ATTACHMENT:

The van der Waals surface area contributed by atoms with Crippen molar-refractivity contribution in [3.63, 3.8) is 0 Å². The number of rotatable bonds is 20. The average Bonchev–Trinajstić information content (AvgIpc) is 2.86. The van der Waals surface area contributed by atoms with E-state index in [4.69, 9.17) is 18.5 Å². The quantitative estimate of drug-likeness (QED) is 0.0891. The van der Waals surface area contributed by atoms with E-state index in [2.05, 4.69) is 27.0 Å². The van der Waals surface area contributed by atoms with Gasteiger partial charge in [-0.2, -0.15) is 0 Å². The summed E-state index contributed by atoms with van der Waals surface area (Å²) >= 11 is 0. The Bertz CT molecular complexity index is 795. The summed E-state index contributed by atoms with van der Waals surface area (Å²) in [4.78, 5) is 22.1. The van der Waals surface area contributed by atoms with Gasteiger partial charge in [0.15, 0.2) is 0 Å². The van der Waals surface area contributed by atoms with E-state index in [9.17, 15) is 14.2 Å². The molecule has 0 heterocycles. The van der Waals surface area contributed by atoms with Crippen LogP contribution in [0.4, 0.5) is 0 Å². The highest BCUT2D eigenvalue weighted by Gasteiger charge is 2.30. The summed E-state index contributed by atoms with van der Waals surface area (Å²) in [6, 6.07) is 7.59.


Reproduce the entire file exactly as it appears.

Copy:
The van der Waals surface area contributed by atoms with Crippen molar-refractivity contribution in [3.63, 3.8) is 0 Å². The number of rotatable bonds is 20. The average Bonchev–Trinajstić information content (AvgIpc) is 2.86. The van der Waals surface area contributed by atoms with E-state index in [4.69, 9.17) is 18.5 Å². The quantitative estimate of drug-likeness (QED) is 0.0891. The van der Waals surface area contributed by atoms with E-state index in [2.05, 4.69) is 27.0 Å². The van der Waals surface area contributed by atoms with Gasteiger partial charge in [-0.2, -0.15) is 0 Å². The summed E-state index contributed by atoms with van der Waals surface area (Å²) >= 11 is 0. The Bertz CT molecular complexity index is 795. The summed E-state index contributed by atoms with van der Waals surface area (Å²) in [4.78, 5) is 22.1. The van der Waals surface area contributed by atoms with Gasteiger partial charge in [0.15, 0.2) is 0 Å². The van der Waals surface area contributed by atoms with E-state index in [9.17, 15) is 14.2 Å². The molecule has 0 heterocycles. The van der Waals surface area contributed by atoms with Crippen LogP contribution in [0.4, 0.5) is 0 Å². The highest BCUT2D eigenvalue weighted by Gasteiger charge is 2.30. The summed E-state index contributed by atoms with van der Waals surface area (Å²) in [6, 6.07) is 7.59.